To identify PNA− and PNA+ ionocytes and localize CAc by immunocytochemistry, a hydrophobic barrier was created around each section with a Pap pen (Sigma-Aldrich). Sections were incubated for 2 h at room temperature in a solution of 1% Triton-X in PBS, and then overnight at room temperature in a 1:400 dilution (in PBS) of rabbit anti-trout CAc antibody (Georgalis et al., 2006) containing 20 µg ml−1 biotin-conjugated PNA (Sigma-Aldrich). Negative control sections were incubated in PBS lacking the primary antibody and biotin-conjugated PNA. Following washes (3×5 min) in PBS, slides were incubated overnight at room temperature in a 1:500 dilution (in PBS) of Alexa 488-coupled goat anti-rabbit IgG (ThermoFisher Scientific) for the detection of CAc. The incubation solution also contained 10 µl ml−1 Alexa 633-coupled streptavidin (ThermoFisher Scientific) to detect PNA binding. The slides were then washed again (3×5 min in PBS) and cover-slipped with Vectashield Antifade mounting medium (Vector Laboratories, Burlington, ON, Canada) containing 4′,6′-diamidino-2-phenylindole (DAPI) for the visualization of nuclei.
Sections were viewed using a conventional epifluorescence microscope (Nikon Eclipse Ni-U upright microscope, Nikon Instruments, Melville, NY, USA) and Andor iXon Ultra EMCDD camera (Andor Technology, Belfast, UK). Images were captured using NIS-Elements AR 4.13.04 imaging software (Nikon Instruments). For each fish, four gill sections were examined (two each from the first and second gill arches). Four photos per gill section were taken from randomly selected areas near the mid-regions of the gill filaments. Typically, the photos covered ∼0.4 mm of filament length with approximately 10 lamellae from one or two different filaments. Digital images were analysed using NIS-Elements AR 4.13.04 to determine the two-dimensional surface area of the lamellae within an image. For each image, the total number of PNA− ionocytes (MitoRos positive) and PNA+ ionocytes (MitoRos positive and PNA positive) were counted, as well as the number of each of these ionocytes that expressed CAc, by an observer who was blind to the treatment group to which the images belonged.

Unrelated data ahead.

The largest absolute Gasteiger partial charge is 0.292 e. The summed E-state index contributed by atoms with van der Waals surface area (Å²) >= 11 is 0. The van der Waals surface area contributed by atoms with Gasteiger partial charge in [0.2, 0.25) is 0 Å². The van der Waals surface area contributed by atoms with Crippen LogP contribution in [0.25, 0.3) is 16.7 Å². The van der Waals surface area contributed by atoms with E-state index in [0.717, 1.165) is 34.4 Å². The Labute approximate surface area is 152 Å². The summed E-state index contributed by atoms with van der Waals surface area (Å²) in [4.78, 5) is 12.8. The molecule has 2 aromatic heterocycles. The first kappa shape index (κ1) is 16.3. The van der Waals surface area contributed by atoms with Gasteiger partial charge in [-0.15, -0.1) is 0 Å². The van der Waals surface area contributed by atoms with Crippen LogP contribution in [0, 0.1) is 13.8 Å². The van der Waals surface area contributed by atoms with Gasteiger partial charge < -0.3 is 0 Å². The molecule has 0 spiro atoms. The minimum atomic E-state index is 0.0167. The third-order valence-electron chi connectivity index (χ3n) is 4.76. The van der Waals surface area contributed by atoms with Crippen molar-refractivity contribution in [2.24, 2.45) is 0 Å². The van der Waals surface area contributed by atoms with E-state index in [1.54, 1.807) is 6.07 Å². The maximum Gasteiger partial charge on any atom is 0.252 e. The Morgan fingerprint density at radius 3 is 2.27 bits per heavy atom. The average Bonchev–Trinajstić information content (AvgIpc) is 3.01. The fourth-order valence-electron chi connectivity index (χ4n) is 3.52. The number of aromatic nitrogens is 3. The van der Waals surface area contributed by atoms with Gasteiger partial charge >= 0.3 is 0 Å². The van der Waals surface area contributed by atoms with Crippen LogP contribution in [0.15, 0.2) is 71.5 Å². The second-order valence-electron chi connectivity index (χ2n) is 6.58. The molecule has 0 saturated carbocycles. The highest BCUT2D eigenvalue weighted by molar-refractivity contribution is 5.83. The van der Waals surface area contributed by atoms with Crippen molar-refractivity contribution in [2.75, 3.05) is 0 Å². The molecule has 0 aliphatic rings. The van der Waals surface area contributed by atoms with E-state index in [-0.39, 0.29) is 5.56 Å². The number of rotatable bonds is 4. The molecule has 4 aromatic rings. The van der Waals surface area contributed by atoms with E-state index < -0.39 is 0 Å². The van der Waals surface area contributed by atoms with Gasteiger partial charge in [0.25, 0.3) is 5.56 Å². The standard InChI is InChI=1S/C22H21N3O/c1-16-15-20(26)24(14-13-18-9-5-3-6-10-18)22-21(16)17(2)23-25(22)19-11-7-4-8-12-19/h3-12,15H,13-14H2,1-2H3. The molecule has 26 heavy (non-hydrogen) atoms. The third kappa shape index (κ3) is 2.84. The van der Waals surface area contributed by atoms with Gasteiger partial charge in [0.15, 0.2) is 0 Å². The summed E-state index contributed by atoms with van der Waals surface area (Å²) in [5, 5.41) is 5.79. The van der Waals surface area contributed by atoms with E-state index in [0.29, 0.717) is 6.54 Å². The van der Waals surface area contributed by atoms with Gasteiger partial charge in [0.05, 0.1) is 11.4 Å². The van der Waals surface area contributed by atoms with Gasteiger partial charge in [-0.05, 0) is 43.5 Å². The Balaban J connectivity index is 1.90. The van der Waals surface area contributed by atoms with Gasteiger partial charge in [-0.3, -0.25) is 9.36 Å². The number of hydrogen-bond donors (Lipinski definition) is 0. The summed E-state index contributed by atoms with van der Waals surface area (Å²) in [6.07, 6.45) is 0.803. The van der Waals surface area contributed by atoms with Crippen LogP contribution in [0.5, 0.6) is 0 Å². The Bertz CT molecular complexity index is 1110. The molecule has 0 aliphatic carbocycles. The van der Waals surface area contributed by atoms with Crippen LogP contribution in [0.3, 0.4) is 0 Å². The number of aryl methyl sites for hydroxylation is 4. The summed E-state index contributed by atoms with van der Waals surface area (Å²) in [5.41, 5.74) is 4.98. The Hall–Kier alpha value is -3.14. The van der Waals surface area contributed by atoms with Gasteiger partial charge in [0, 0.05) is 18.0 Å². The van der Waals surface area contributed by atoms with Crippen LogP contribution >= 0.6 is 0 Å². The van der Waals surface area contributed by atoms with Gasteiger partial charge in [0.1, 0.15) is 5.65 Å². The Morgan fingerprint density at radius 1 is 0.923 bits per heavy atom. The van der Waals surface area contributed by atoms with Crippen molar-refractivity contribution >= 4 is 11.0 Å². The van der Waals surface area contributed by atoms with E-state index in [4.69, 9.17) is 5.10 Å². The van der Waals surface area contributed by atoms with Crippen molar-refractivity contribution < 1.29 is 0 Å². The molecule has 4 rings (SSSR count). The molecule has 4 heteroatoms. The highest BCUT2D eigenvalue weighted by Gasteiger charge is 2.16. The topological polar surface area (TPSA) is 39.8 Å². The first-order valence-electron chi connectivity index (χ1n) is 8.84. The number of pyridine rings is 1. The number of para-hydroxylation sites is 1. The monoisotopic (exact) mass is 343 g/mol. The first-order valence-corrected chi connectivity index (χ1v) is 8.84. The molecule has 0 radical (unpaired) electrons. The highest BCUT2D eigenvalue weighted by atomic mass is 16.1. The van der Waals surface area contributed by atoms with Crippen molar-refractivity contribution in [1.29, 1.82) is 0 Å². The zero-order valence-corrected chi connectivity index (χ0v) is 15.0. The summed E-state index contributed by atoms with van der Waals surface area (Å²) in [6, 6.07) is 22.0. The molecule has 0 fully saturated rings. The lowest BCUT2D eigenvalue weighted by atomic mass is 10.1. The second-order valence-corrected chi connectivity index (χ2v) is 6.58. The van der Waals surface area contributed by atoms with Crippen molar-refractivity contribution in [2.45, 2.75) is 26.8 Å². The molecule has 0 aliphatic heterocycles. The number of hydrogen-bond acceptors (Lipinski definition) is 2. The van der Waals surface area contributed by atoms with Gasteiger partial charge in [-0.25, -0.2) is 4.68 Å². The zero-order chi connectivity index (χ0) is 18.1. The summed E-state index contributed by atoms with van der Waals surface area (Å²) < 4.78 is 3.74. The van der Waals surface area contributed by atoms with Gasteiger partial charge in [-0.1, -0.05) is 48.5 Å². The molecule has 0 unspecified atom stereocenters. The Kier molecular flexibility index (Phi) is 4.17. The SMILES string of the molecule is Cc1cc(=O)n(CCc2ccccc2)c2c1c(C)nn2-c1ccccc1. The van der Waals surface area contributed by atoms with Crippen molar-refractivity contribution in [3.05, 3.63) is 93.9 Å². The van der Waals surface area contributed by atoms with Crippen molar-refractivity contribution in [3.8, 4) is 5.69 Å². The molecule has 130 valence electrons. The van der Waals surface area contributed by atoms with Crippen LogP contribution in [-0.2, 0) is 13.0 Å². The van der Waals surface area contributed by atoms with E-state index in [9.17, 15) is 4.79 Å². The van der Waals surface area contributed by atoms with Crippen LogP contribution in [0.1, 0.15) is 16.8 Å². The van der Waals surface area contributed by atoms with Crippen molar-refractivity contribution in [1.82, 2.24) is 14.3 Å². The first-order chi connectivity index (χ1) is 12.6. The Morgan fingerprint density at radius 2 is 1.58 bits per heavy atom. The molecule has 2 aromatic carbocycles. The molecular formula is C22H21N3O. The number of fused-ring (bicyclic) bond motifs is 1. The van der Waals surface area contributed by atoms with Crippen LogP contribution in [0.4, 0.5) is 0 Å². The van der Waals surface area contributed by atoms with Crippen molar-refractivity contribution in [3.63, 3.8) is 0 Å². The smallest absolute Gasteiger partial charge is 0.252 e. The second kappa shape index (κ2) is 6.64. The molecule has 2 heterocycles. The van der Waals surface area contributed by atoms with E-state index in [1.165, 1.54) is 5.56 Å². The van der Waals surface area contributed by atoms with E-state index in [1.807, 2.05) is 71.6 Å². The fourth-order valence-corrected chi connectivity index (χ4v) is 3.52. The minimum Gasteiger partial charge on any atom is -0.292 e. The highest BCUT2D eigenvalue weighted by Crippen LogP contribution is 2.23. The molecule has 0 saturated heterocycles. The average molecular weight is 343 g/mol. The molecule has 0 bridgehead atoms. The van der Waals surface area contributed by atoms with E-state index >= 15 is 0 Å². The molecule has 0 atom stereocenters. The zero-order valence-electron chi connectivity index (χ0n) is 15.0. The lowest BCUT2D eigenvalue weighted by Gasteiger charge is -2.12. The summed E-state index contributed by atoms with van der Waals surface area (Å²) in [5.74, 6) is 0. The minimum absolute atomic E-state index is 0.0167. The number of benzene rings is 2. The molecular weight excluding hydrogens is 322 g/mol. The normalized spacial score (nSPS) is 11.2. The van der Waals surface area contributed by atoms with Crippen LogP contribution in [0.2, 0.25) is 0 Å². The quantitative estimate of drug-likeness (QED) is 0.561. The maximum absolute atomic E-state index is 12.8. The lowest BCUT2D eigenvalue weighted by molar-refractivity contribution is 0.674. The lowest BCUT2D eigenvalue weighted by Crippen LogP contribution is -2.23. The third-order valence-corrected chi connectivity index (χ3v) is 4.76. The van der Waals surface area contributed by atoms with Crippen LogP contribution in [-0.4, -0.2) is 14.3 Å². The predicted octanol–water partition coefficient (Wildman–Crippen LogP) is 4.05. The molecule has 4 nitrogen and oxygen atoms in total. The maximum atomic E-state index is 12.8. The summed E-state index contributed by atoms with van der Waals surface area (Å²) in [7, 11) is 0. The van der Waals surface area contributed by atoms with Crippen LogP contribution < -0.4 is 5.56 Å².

Data are reported as mean values±1 s.e.m. One-way ANOVA was used to test for significant treatment effects within the first two experimental series, with post hoc multiple comparisons being carried out against the control group in the first experimental series on acidosis and all-pairwise comparisons in the second experimental series using base-infused trout. Student's t-tests were used to test for significant effects of cortisol treatment in the third experimental series. Where the underlying assumptions of normality and equal variance were not met, equivalent non-parametric tests were used. Statistical analyses were carried out using Sigmaplot v13 (Systat Software) with a fiducial limit of significance of 0.05.
Rainbow trout gills were examined by immunohistochemistry to identify PNA+ ionocytes, which were positive for both MitoRos and PNA, and PNA− ionocytes, which were positive for MitoRos but not PNA (Fig. 1A–C). These cells were then assessed for the presence/absence of CAc (Fig. 1D,E). Negative control sections incubated in solutions from which the primary antibody against CAc and biotin-conjugated PNA were omitted exhibited only the fluorescence associated with MitoRos (Fig. 1F). Quantification of the number of ionocytes of the different types revealed that whereas most PNA− cells expressed CAc, only a small fraction of PNA+ cells expressed CAc under control conditions (Fig. 2). Of the ionoyctes identified on the basis of MitoRos fluorescence, 70% also bound PNA, but less than 5% of these PNA+ ionocytes exhibited immunofluorescence for CAc (Fig. 2B,C). By contrast, CAc immunofluorescence was present in over 90% of the MitoRos-positive cells that did not exhibit PNA binding, i.e. PNA− ionocytes (Fig. 2C).